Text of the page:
389714 Computational Characterization of Effects of Mutations on the Allosteric Communication Pathways of Hsp70

Tuesday, November 18, 2014: 12:30 PM
205 (Hilton Atlanta)
André A. S. T. Ribeiro, Chemical Engineering, Columbia University and Vanessa Ortiz, Chemical Engineering, Columbia University, New York, NY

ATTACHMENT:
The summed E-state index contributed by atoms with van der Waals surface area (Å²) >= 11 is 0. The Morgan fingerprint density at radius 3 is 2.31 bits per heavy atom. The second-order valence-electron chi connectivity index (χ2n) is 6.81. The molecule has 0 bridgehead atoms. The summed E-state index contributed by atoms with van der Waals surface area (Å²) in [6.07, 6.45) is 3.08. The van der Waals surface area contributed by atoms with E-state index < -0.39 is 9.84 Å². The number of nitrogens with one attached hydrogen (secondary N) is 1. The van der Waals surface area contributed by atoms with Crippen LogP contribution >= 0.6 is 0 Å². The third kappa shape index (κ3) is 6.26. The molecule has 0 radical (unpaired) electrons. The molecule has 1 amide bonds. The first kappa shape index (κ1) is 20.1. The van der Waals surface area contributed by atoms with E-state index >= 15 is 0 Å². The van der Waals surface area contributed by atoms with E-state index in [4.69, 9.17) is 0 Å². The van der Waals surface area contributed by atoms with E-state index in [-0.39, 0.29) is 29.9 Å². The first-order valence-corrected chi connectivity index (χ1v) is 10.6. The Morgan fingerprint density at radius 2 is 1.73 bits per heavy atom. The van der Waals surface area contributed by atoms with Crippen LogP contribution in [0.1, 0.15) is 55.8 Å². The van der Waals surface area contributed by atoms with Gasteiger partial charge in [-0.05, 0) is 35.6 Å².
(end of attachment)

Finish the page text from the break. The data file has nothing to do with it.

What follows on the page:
Proteins from the Hsp70 chaperone family are essential in the survival of cells under stress, and also serve a general housekeeping role in maintaining protein homeostasis by helping mis-folded or denatured proteins fold properly. Hsp70s are over-expressed in tumor cells, and are associated with helping in their survival. They are also linked to neurological disorders such as Alzheimer’s, Parkinson’s and Huntington’s diseases. In particular, inhibitors of Hsp70 have shown efficacy for the treatment of cancer and Alzheimer’s disease. The functional cycle of Hsp70 is under allosteric control. Allostery is the mechanism by which a stimulus event triggers a signal that propagates through the molecule, and causes a response in another region of the molecule. Here, we apply computational tools to characterize allostery in Hsp70, to gain a better understanding of how signals propagate in this molecule, and to better predict the effects of drugs in its function. We use energy-based network analysis methods recently developed in our group, to predict the effects of residue mutations on the efficiency of allosteric signal propagation of Hsp70. We studied the wild type and mutants D388R, T11V, K70E and D393R, and found that experimentally measured allosteric activity correlates well with our calculations of energetic coupling between different domains in the protein. The ability to predict the effects of perturbations, such as mutations, on the ability of Hsp70 to propagate signals will help us in our search for allosteric drugs that can provide both Hsp70 inhibition/activation and high selectivity at the same time.

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